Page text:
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n African Entomology - The role of parasitoids in suppressing diamondback moth, (L.) (Lepidoptera : Plutellidae), populations on unsprayed cabbage in the North West Province of South Africa

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Abstract

The role of parasitoids in suppressing diamondback moth, (L.) (Lepidoptera: Plutellidae), populations was studied for two years (February 2000 - January 2002) on unsprayed cabbage plots near Brits, North West Province, South Africa. Cabbage seedlings were transplanted three consecutive times each year. Infestations by , and the incidence of its parasitoids, were monitored at weekly intervals throughout the study period. The flight activity of male moths was also monitored at weekly intervals using synthetic sex-pheromone traps. Trap catches indicated that moths were active throughout the year and their flight activity corresponded with larval infestations on the crop. Trap catches and infestation levels were low in summer, autumn and winter (December-August) and high in spring (September-November). Eight indigenous parasitic Hymenoptera were reared from : the larval parasitoids (Kurdjumov) (Braconidae) and (Ullyett) (Braconidae), the larval-pupal parasitoids (Kurdjumov) (Eulophidae) and (Holmgren) (Ichneumonidae), the pupal parasitoid (Gravenhorst) (Ichneumonidae), and the hyperparasitoids sp. (Eurytomidae), sp. (Ichneumonidae), and sp. (Pteromalidae). Parasitism rates of larvae were high reaching 100 % on several occasions during late spring, summer and autumn (November-May) each year. Parasitism was lower (<50 %) in winter and early spring (June-September). was the most abundant parasitoid of followed by . Both parasitoids were active throughout the year. was absent only in winter. Only one specimen of was recorded, in spring, during this study. A high rate of parasitism of pupae by was observed only in spring (September-October). Hyperparasitism rates were high in spring and summer (September-February) when up to 35 % of collected larvae and cocoons yielded hyperparasitoids. The roles of biotic and abiotic mortality factors on the population dynamics of are discussed.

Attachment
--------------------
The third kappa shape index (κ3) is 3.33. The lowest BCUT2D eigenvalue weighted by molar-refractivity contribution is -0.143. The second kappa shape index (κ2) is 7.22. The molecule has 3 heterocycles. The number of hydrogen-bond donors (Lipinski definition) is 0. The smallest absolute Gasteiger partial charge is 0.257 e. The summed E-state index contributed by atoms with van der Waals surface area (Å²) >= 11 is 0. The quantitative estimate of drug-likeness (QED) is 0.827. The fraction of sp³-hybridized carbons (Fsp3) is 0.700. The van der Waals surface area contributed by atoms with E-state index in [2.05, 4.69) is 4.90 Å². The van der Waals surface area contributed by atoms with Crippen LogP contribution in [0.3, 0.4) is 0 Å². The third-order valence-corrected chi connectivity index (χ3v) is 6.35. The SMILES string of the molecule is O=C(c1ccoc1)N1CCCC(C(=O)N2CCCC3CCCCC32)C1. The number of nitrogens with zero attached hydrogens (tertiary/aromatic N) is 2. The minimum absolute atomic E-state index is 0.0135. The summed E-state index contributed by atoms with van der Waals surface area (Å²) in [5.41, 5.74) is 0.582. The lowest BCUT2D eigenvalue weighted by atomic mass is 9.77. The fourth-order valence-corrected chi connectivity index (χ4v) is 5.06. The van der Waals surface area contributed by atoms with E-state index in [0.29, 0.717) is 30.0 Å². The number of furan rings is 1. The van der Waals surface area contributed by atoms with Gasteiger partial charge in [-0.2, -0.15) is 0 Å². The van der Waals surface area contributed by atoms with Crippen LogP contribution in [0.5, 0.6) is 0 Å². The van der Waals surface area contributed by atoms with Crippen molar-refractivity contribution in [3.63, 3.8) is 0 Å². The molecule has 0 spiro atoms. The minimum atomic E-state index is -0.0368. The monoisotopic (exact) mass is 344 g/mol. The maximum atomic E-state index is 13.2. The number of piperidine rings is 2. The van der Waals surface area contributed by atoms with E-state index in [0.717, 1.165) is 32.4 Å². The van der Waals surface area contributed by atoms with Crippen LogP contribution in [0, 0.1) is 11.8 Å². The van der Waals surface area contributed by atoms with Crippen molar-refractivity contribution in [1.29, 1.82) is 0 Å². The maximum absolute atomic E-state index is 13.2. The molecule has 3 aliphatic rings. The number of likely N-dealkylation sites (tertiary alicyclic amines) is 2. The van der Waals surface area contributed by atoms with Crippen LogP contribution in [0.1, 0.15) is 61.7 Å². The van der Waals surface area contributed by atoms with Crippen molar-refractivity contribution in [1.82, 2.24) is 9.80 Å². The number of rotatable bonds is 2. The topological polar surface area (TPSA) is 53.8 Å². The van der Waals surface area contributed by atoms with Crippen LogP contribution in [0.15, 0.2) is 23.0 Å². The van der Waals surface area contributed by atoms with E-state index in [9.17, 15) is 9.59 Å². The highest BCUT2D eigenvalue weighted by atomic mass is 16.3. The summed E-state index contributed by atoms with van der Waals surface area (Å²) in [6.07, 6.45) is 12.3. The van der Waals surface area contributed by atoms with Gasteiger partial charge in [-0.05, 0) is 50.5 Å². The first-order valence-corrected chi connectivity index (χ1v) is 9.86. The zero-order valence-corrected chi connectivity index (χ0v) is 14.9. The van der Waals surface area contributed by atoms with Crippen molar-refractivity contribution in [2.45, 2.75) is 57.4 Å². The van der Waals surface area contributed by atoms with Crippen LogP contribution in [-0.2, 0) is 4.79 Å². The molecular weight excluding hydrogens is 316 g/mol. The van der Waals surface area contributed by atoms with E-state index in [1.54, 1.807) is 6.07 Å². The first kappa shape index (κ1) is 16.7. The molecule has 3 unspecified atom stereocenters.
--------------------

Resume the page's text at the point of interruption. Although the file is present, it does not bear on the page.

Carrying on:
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/content/ento/13/1/EJC32624
2005-03-01
2016-12-07
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